The third aspect that we welcome in this Bill is that regarding workmen’s compensation. I do not think that this matter has caused any grievous loss or any injury to any person in the past but one does want to be prepared to meet every situation. The only comment I can make in this regard is in connection with the paragraph in the Second Reading speech of the hon the Minister in which he says that it is expected that the compensation claims which the fund will have to meet will be less than the contributions forfeited. This is a form of self-insurance where one accept the risk factor, and I believe the hon the Minister is right. When one looks at the record of the type of employee who will be covered in respect of this aspect by the Workmen’s Compensation Fund then I believe that the hon the Minister is correct arid that there will be considerable savings in respect of subscriptions without any loss of benefits.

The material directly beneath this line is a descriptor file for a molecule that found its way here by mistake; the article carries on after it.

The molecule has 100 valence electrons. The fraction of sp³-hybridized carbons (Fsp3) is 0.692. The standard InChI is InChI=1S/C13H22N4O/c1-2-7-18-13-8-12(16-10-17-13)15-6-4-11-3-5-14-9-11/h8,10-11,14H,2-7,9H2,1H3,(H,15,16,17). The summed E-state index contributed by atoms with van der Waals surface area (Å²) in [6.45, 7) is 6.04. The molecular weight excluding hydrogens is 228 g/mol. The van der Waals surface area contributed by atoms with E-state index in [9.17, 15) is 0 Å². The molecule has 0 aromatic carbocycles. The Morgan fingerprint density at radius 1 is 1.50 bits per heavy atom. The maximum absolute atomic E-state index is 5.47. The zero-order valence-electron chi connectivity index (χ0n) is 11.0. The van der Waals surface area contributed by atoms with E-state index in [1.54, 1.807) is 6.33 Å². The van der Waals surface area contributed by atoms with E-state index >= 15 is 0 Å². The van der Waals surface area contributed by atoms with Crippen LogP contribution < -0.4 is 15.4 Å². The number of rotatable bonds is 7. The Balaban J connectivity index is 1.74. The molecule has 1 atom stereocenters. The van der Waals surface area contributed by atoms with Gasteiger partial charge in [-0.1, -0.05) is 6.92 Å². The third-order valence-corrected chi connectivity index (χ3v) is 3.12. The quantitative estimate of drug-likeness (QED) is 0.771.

Without further ado, Sir, I want to say that we welcome these amendments and that we will be supporting the Bill at Second Reading.


Mr Speaker, I should like to convey my very sincere thanks to hon members who acted as spokesmen for their respective parties and pledged the support of their parties for this Bill. I am referring here to the hon member for Bryanston, the hon member for Rissik and the hon member for Durban North. I should also like to thank my hon colleague on this side of the House, the hon member for Stellenbosch, for his skilful support of this Bill. I should also like to emphasize that in particular I welcome the enthusiasm of all the hon members who participated in the debate for greater autonomy for our technical colleges. I think that that reflects the conviction of all parties in this House of the importance of promoting technical education which is offered by technical colleges as an essential basis for further economic development and social development in this country. It is generally accepted that our development is going to experience problems in future because we are not making enough people available on the level of technical college training. For that reason I am particularly pleased that we have the unanimous support of all groups in this House for this matter.